Memorandum of Understanding

The Anti–Corruption Collective Action Initiative for the Metals Technology Industry (MTI)

Memorandum of UNderstanding

Key Principles of MTI

The Member companies signed a Memorandum of Understanding (MoU) setting out their anti-corruption commitments and proposed actions to promote their anti-corruption principles. The founding members went public with their Initiative in September 2016.

1

Commitment

Commitment to acting with integrity in business practices

Prohibit all forms of bribery
Prohibit all forms of bribery and corruption including facilitation payments in all their operations globally; includes promising, offering, and granting of inappropriate advantages as well as demanding and accepting inappropriate advantages in order to obtain and or retain business
Principles
Principles apply to all phases of the business lifecycle, including acquisition, execution, completion and final acceptance of project and after sales services
Prohibit bribery by agents
Prohibit bribery by agents and other intermediaries operating on their behalf, and those agents/intermediaries not abiding by such standards may be excluded from any business relationship
Laws
Abide by all applicable laws
Periodic review
Periodic review of respective anti-corruption compliance programmes and update as appropriate

2

Developing

Developing and implementing an anti-corruption compliance programme

Essential elements
Implement the essential elements of an anti-corruption compliance programme, including corruption risk assessments, a clear commitment from senior management, a Code of Conduct, appropriate policies and procedures, and training and awareness raising.
Oversight
Ensure adequate resources and autonomy of the function responsible for implementing and administering the programme.
Internal control systems
Implement robust internal control systems, including financial controls, and carry out appropriate monitoring.

3

Fair Competition

Open competition
No restrictions on competition, such as through price-fixing, market allocation or bid rigging.
Sensitivity of information
No exchange of sensitive information that could distort competition.
Fair use of market position
Refrain from abusing a dominant position in a particular market.
Respect antitrust laws
In no way limit competition in breach of applicable national and international antitrust laws.

4

Addressing Key Risks

Intermediaries
Aim to reduce the use of intermediaries wherever possible, to implement appropriate risk-based due diligence and approval procedures, and to design remuneration structures to minimise non-compliant behaviour.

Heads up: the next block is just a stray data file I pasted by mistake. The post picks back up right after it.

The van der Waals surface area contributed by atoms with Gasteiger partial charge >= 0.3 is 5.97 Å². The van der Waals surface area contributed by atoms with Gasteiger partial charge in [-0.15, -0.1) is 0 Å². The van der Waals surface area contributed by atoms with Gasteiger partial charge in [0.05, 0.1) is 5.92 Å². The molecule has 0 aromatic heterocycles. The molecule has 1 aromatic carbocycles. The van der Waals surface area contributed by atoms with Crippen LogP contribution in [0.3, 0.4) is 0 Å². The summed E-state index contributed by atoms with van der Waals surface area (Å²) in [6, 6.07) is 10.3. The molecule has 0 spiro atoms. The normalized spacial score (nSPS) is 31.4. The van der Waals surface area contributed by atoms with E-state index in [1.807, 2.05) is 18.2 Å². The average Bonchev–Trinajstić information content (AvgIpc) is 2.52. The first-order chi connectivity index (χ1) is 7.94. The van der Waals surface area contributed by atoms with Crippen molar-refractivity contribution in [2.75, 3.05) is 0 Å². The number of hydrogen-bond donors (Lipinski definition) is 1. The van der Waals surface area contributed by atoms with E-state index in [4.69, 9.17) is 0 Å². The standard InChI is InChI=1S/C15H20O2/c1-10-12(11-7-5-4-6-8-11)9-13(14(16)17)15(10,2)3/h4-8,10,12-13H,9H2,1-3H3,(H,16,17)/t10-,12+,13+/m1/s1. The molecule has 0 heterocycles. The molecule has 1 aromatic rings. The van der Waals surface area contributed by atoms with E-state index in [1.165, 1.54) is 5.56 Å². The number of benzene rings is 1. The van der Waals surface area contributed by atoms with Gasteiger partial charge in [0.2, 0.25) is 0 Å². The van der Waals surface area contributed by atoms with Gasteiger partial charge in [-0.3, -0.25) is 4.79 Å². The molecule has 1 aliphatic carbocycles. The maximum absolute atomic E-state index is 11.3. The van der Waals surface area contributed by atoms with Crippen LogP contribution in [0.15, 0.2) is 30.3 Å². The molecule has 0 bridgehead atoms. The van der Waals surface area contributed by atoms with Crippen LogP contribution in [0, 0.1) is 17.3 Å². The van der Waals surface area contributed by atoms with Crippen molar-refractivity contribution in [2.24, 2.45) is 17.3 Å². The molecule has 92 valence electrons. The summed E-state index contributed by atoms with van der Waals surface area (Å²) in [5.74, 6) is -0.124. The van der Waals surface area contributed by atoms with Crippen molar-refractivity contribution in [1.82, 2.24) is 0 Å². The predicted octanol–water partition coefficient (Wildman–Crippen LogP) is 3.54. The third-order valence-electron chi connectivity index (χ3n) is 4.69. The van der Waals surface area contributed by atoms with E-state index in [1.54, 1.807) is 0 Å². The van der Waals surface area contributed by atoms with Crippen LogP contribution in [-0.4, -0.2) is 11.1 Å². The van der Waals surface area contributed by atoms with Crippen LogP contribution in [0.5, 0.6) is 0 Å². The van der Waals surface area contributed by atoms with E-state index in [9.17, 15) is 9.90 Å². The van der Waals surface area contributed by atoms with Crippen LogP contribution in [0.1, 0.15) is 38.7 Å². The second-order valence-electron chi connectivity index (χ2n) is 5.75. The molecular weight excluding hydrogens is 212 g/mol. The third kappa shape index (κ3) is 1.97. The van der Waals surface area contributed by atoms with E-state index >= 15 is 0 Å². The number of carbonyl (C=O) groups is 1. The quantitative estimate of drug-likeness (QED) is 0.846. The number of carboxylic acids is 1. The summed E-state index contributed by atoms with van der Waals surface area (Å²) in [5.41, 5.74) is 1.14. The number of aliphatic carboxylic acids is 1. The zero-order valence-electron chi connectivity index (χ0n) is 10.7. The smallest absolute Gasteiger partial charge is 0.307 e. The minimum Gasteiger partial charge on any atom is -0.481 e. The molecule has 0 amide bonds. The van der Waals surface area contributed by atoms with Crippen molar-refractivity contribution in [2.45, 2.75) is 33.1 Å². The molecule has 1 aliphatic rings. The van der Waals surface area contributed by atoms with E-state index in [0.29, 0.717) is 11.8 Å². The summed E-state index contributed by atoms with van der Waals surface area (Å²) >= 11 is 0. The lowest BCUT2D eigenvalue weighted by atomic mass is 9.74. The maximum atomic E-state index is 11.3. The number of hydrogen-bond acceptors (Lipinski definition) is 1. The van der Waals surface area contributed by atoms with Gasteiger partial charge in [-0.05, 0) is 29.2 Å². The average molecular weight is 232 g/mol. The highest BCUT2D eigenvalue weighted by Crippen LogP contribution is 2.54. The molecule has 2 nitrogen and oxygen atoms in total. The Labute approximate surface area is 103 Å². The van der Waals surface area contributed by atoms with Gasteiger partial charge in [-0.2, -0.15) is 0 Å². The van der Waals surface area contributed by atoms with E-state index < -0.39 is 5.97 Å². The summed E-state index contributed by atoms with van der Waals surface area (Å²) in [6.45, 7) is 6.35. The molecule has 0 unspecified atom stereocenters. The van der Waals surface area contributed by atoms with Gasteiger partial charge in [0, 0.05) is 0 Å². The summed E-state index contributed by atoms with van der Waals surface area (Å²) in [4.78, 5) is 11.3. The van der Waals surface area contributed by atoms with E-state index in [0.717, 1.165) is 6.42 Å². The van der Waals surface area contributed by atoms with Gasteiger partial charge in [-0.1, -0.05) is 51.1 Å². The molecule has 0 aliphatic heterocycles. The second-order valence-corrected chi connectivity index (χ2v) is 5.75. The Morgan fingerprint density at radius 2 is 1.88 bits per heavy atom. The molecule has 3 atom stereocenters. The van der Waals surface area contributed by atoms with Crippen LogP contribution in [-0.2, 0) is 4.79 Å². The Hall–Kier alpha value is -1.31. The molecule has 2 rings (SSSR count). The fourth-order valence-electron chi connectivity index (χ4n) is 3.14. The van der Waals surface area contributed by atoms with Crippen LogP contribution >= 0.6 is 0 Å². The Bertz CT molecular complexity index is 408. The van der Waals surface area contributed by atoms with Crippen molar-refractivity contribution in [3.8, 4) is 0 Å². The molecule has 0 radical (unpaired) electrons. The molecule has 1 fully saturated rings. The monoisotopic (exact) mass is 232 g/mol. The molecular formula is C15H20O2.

Intermediate companies
Perform appropriate due diligence on intermediary companies as well as the end customer, including understanding the business purpose of the use of such an entity.
Project acquisition
Reject and reduce the risks of all forms of bid-rigging, and implement enhanced due diligence measures in bidding processes.
Donations, gifts and hospitality
Ensure charitable and political donations are made in accordance with applicable laws, and that gifts and hospitality are not used to influence business decisions.
Public officials
Provide employees with appropriate guidance on public officials to mitigate increased legal and reputational risks.

5

Sharing Best Practices

Discussions
Exchange views on best practices in the development of internal anti-corruption policies and Codes of Conduct, as well as other compliance matters.
Training
Share experiences on methods of training for personnel, including techniques and modes of delivery.
Awareness raising
Use various methods to convey anti-corruption messages and information, including case studies and specialised sessions on specific risk areas.
People working on laptops

Secretariat & Facilitator

Commitment to Acting with Integrity in Business Practices

MTI is a business-to-business initiative that is governed by Member Meetings, which take place three times a year. Decisions are reached by consensus and the meetings are convened by a neutral third party. The Initiative is not a legal entity.

The Collective Action team at the Basel Institute acts as the facilitator and convener of the Initiative. The convener is neutral, has no conflicts of interest and is external to the industry which helps to ensure that no antitrust issues arise during the meetings. The members that participate in the meetings are senior legal and compliance officers who are also well aware of the antitrust issues and this also helps to ensure that the risks are minimized. The Basel Institute also acts as the Secretariat of the Initiative.

The Basel Institute’s team works with companies and other concerned stakeholders to develop, facilitate and moderate anti-corruption Collective Action initiatives in a variety of industry sectors. The Basel Institute also supports research and the development of the academic discourse on anti-corruption Collective Action, as well as hosting the B20 Collective Action hub.

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Members of Metals Technology Initiative

Danieli
Primetals
SMS-Group
Tenova

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